Therapy of hepatitis B — Viral suppression or eradication?


  • Potential conflict of interest: Nothing to report.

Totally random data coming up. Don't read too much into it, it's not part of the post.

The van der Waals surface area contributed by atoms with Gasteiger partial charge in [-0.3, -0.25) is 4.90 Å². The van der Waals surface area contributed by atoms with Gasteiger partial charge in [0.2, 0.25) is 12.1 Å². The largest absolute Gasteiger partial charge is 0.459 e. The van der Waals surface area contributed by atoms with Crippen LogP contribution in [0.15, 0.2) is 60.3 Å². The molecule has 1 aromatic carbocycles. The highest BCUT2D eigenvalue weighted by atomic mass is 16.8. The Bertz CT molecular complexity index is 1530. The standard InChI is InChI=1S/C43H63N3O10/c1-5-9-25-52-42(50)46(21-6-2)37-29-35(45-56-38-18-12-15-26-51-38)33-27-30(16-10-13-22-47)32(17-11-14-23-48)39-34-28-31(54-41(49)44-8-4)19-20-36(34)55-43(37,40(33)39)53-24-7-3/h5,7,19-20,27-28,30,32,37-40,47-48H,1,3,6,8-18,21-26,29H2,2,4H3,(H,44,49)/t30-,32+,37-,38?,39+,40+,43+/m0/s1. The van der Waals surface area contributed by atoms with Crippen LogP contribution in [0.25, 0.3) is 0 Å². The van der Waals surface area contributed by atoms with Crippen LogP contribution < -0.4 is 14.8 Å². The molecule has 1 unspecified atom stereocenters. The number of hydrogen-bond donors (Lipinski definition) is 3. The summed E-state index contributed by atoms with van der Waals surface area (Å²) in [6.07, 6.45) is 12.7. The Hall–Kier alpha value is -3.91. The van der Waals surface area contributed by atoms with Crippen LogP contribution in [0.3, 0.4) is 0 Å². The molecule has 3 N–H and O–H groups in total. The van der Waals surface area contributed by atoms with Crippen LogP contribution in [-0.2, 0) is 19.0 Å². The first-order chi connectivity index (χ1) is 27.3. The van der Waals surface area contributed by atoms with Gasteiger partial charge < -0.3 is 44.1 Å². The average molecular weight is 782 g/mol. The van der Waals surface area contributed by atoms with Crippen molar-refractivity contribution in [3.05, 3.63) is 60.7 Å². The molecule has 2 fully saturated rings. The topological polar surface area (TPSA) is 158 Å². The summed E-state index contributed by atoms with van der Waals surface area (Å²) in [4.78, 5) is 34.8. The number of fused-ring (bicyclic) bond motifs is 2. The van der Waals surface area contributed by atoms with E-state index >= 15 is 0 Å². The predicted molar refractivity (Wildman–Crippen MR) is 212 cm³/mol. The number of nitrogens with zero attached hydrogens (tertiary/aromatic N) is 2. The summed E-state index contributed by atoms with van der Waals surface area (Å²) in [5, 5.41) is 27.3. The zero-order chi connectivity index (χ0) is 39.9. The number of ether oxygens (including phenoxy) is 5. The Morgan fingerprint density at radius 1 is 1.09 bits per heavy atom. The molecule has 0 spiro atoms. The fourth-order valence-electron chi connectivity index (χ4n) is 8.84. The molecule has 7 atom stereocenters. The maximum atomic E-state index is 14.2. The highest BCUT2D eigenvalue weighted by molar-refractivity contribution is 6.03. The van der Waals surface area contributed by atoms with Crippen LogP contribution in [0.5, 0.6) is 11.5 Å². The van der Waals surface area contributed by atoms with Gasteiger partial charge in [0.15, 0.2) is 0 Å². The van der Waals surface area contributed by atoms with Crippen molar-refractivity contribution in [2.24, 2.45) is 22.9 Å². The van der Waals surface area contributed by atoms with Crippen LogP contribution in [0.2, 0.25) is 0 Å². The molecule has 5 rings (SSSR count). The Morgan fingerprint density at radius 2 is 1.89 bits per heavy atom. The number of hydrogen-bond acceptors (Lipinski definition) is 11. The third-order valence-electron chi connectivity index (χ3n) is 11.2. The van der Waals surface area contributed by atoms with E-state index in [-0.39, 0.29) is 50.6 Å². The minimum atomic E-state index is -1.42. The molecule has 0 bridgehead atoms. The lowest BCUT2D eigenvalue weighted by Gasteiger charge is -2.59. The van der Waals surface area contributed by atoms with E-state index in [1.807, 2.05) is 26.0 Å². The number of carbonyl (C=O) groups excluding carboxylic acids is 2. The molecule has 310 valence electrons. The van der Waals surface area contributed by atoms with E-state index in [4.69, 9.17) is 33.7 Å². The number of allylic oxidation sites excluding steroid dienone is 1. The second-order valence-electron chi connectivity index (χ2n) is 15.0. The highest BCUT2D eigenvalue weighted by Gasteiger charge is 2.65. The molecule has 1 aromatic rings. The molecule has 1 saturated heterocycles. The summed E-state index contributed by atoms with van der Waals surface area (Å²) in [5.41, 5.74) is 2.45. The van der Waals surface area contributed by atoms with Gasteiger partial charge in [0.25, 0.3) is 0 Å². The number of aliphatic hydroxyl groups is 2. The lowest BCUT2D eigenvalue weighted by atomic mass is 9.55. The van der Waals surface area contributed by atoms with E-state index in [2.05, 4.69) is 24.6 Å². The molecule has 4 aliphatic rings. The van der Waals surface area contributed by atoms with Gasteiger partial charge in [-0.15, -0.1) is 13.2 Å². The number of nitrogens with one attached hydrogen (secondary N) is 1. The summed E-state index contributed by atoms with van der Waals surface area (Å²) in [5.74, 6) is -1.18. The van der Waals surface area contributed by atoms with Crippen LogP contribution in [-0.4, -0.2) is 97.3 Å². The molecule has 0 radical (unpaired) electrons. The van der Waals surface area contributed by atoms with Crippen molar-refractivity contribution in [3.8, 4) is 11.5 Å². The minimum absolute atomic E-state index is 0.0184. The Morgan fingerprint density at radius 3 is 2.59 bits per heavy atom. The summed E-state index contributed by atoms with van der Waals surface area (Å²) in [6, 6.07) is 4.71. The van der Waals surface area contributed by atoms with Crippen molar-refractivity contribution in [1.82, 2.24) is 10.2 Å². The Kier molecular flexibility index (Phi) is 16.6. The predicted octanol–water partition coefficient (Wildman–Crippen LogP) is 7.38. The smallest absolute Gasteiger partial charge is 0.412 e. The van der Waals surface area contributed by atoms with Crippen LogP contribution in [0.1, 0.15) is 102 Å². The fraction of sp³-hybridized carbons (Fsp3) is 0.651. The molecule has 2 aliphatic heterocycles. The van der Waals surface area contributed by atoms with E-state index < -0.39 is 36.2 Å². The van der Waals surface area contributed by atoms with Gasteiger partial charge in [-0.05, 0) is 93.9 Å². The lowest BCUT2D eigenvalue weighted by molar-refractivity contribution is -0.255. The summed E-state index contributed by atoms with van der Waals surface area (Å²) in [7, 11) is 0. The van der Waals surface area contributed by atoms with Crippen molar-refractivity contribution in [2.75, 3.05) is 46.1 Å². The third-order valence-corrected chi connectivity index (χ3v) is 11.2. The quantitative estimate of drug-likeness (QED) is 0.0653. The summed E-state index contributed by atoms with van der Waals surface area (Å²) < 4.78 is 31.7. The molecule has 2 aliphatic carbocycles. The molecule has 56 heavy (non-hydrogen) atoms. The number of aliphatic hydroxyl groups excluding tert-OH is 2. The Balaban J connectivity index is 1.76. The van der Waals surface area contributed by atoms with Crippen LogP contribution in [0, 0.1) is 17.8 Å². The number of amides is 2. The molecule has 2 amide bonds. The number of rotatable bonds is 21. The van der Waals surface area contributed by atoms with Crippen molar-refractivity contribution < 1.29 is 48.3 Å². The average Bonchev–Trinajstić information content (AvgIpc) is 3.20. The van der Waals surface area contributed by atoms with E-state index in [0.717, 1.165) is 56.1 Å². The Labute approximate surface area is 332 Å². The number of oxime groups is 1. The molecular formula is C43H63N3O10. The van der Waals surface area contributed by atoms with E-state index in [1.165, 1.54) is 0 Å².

The practicing clinician is currently faced with a number of treatment options for chronic hepatitis B. Beginning in 1998 with the licensing of lamivudine and subsequently adefovir, the treatment paradigm shifted from 4 to 6 months of conventional alfa interferon to a year of nucleoside analog therapy. However, prolonged treatment with nucleoside analogs is often needed to optimize virological response. Recently, a 48-week regimen of pegylated interferon for hepatitis B e antigen (HBeAg)-positive and HBeAg-negative chronic hepatitis B has been shown to be effective, and long-term nucleoside analog therapy has been demonstrated to maintain viral suppression. These findings have added to the complexity of decision-making and have raised questions about whether a finite course of pegylated interferon or nucleoside analog therapy, with possible long-term maintenance, is better as first-line therapy. Each of these fundamentally different approaches has advantages and limitations, and both have a place in the therapeutic armamentarium against chronic hepatitis B. Long-term therapy with nucleoside analogs, however, raises a number of practical concerns that have not been fully addressed as of yet. I will present evidence in support of the recommendation that antiviral therapy should ideally be directed toward achieving the highest rate of viral clearance with the shortest interval of treatment. (Hepatology 2006;43:S182–S193.)